Halutz opposes Court ruling on Tal Law

"There is no reason why my kids should serve in the army if others don't serve."

By DAN IZENBERG
May 11, 2006 06:45
haredim near soldiers at the kotel 298

haredim near soldiers298. (photo credit: Ariel Jerozolimski)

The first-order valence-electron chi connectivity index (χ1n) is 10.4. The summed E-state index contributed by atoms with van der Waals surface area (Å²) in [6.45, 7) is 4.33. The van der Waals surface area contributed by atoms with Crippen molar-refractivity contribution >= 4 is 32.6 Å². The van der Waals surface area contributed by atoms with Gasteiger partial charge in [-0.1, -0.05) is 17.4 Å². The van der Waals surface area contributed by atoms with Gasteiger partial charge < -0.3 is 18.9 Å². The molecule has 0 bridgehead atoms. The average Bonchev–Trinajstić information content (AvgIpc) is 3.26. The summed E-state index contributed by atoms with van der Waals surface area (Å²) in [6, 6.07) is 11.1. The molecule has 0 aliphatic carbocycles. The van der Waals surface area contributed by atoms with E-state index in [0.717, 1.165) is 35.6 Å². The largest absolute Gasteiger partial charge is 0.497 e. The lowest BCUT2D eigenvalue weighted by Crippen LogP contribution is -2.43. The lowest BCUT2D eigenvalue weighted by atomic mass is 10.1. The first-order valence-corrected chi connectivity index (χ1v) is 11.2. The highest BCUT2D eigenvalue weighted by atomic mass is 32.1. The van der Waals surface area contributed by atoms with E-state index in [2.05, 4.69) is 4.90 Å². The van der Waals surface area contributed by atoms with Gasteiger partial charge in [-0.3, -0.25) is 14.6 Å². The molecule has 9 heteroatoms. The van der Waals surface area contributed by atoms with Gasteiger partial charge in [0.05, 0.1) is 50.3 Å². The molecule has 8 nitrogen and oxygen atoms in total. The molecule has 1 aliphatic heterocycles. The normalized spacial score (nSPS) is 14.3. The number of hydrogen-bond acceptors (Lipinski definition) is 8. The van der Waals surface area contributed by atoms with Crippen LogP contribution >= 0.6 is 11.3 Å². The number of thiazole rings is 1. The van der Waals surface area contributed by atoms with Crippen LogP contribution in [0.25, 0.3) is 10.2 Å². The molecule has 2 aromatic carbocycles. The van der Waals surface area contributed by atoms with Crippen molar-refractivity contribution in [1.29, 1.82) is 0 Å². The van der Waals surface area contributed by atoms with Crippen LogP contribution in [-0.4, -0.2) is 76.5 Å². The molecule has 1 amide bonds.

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An expanded panel of nine High Court justices on Thursday rejected four petitions claiming that the Tal Law was unconstitutional even though it violated the Basic Law: Human Freedom and Dignity. But the panel warned that unless the law achieved better results in the next year and a half, the court would revoke it on those grounds. Hours after the High Court of Justice upheld the Tal Law IDF Chief of Staff Lt.-Gen. Dan Halutz slammed the decision, claiming that the burden of serving in the IDF needed to be shared by the entire nation. "There is no reason why my kids should serve in the army if others don't serve," Halutz said at a conference in Beersheba. "It would be fair if it [the burden] was shared by everyone… if they won't serve in the army then they should do national service or volunteer in their communities." Yeshiva students who did not serve in the army, Halutz said, were not breaking the law but when the decision was made years ago to grant haredim an exemption from military service the number of students was far smaller, he said, than it was today. "This phenomenon won't be able to continue for much longer," Halutz said, "for the simple reason that we will cross a line that without this critical number of potential recruits the defense establishment will not be able to fulfill its missions." Retired justice Mishael Cheshin, who cast the lone minority vote, said the law should be nullified because it violates the very essence of the State of Israel. The law determines that any genuine yeshiva student of military age who wants to defer his military service may do so, and grants him one year to work without studying and without being drafted. It is a provisional law which is due to expire in August 2007, although the Knesset can extend it for up to five more years if it wants to. Supreme Court President Aharon Barak, who wrote the majority decision, summed up his 65-page ruling by saying, "Alongside our decision that the petitions are rejected, because at this point in time we cannot determine that the law is unconstitutional, there is reason for concern that the Military Deferment Law [as it is formally named] will become unconstitutional. Indeed, our ruling today is that the Military Deferment Law is not yet unconstitutional, but there is cause for concern that it will become so unless there is a significant improvement in the results it has achieved [so far] in practice." The petitions were submitted four years ago by the Movement for Quality Government, private attorney Yehuda Ressler, and the Meretz and Shinui parties immediately after the Knesset passed the law, which is popularly known as the Tal Law. The petitioners were disappointed by the outcome, even though the High Court was critical of the government's performance and warned that the law was still in danger of rejection. "The result simply isn't correct, not from a constitutional point of view or a legal point of view," said Ressler, who submitted his first petition against the special treatment of yeshiva students in 1981. "It inconceivable that there is a distinction between one person's blood and another's without the court intervening. There is a strange partnership going on here. We send them to study in yeshivot and they send us to battle. What kind of state is this? What kind of Knesset is this?" The chairman of the Movement for Quality Government, Eliad Shraga, said that the decision was part of the "total decline of Israeli society. Today, another signpost has been erected. It will lead to the fact that eventually many good people, secular and others, will not serve in the IDF." From the time the state was established until 1998, the defense minister was allowed to grant military draft deferments to haredim who were of conscription age but were studying in yeshivot. At first, the right was restricted to a certain number of deferments each year and to certain yeshivot. Eventually, these restrictions were lifted. By 1998, as the number of deferments granted by the defense minister substantially increased, the High Court ruled that it was not enough to allow this practice to continue on the basis of secondary legislation and that the Knesset had to pass a law establishing the rules governing it. Four years later, the Knesset passed the Tal Law, named after retired justice Zvi Tal, who headed a committee that studied the matter and made the recommendations which served as the basis for the legislation. The law was based on several elements. It established the legal right of yeshiva students who wanted to continue their studies without interruption to do so. It also offered them a "year of decision," in which they could leave the yeshiva without fear of being conscripted. At the end of the year, they could choose between three alternatives: returning to their studies, performing a truncated military service and then serving in the reserves, thereby enabling them to stop studying and start working, or performing a year of public service and then going to work without fear of being conscripted. The petitioners charged that the law was unconstitutional because it violated the Basic Law: Human Freedom and Dignity, which included the principle of equality. The law, they charged, granted benefits to the haredim which were not available to the rest of the population, who were forced to serve. The High Court majority agreed that the Military Deferment Law did indeed violate the Basic Law: Human Freedom and Dignity. In fact, the ruling constitutes a landmark decision in that it established in clear terms which elements of the concept of equality are included in the idea of human dignity and expanded them beyond the court's narrow definition up until now. But the court added that Basic Law: Human Dignity itself took into account that some Knesset laws may be considered constitutional even though they violate the law, if they are for a worthy purpose and in keeping with the values of Israel as a Jewish and democratic state. In order to determine whether any law meets these criteria, the High Court has established a series of tests. The first one is to determine whether the law was passed for a worthy purpose. Barak wrote that, in theory, it did. The law, said Barak, was the result of a social compromise between conflicting elements. Its first aim was to establish the unequivocal legal right of yeshiva students to receive draft deferments. The second was to redistribute the burden of military service so that at least a higher number of yeshiva students would serve in the army, or if not in the army, than at least in the public service. The third was to increase the number of haredim who work instead of study, and the fourth was to carry out this change in a gradual manner, cautiously and with the consent of the haredi community. "Are these aims worthy?" asked Barak. "In my opinion, the answer is 'yes.'" But Barak emphasized that it was not enough that the law was theoretically for a worthy purpose. It also had to be proved that the law achieved the purposes it set out to achieve. This could only be determined by the actual results in the real world. However, these results were affected by the degree to which all of the elements of the law had been put into place. According to the Tal Law, the army had to come up with military service options that would be attractive to haredim, such as a shorter term of service and certain types of duties. Secondly, it called for the government to establish options for public service for those who wanted to serve but were rejected as unsuitable by the army. The law has been in effect for almost three years, but neither of these two essential elements has been provided. Keeping this in mind, wrote Barak, the statistics indicated that the law has failed to achieve its proclaimed aims. According to the figures presented by the state on December 9, 2005, 1,432 yeshiva students had taken advantage of the "year of decision" and 618 had completed the year. Of those, 74 joined the army, and 103 were waiting for the state to provide them with opportunities for performing public service. Another 239 were undergoing conscription procedures, but it was too early to say whether they would actually enlist. The rest returned to the yeshiva. On the other hand, 45,639 yeshiva students did not take advantage of the opportunity provided by the Tal Law to leave the yeshiva at all. Barak wrote that these results were very poor. Only 3 percent of all yeshiva students chose to try out the "year of decision," and only a small percentage of those who did have actually joined the army so far. Yaakov Katz contributed to this report.